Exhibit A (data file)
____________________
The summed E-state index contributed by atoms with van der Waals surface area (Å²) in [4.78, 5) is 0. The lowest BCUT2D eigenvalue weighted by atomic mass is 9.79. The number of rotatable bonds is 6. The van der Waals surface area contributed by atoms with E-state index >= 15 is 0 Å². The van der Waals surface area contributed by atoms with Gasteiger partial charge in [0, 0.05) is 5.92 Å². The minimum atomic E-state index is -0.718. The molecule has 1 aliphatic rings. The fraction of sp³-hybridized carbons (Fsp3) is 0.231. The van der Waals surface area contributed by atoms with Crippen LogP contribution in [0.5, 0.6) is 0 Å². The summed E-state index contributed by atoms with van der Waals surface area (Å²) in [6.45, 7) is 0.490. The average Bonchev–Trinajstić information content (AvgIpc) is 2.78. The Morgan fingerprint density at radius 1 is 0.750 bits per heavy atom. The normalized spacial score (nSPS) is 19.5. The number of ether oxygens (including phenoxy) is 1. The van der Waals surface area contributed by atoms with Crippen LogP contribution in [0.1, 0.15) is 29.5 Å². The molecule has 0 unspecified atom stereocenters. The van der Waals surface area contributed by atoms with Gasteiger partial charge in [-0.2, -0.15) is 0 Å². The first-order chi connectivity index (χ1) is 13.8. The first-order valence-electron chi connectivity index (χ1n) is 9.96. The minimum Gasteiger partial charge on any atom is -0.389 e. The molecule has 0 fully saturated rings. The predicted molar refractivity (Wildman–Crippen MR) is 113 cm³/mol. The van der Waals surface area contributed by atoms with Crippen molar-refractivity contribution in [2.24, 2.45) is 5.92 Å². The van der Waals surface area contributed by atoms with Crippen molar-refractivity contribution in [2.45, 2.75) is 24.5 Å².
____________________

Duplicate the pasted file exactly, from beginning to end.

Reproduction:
The summed E-state index contributed by atoms with van der Waals surface area (Å²) in [4.78, 5) is 0. The lowest BCUT2D eigenvalue weighted by atomic mass is 9.79. The number of rotatable bonds is 6. The van der Waals surface area contributed by atoms with E-state index >= 15 is 0 Å². The van der Waals surface area contributed by atoms with Gasteiger partial charge in [0, 0.05) is 5.92 Å². The minimum atomic E-state index is -0.718. The molecule has 1 aliphatic rings. The fraction of sp³-hybridized carbons (Fsp3) is 0.231. The van der Waals surface area contributed by atoms with Crippen LogP contribution in [0.5, 0.6) is 0 Å². The summed E-state index contributed by atoms with van der Waals surface area (Å²) in [6.45, 7) is 0.490. The average Bonchev–Trinajstić information content (AvgIpc) is 2.78. The Morgan fingerprint density at radius 1 is 0.750 bits per heavy atom. The normalized spacial score (nSPS) is 19.5. The number of ether oxygens (including phenoxy) is 1. The van der Waals surface area contributed by atoms with Crippen LogP contribution in [0.1, 0.15) is 29.5 Å². The molecule has 0 unspecified atom stereocenters. The van der Waals surface area contributed by atoms with Gasteiger partial charge in [-0.2, -0.15) is 0 Å². The first-order chi connectivity index (χ1) is 13.8. The first-order valence-electron chi connectivity index (χ1n) is 9.96. The minimum Gasteiger partial charge on any atom is -0.389 e. The molecule has 0 fully saturated rings. The predicted molar refractivity (Wildman–Crippen MR) is 113 cm³/mol. The van der Waals surface area contributed by atoms with Crippen molar-refractivity contribution in [2.24, 2.45) is 5.92 Å². The van der Waals surface area contributed by atoms with Crippen molar-refractivity contribution in [2.45, 2.75) is 24.5 Å².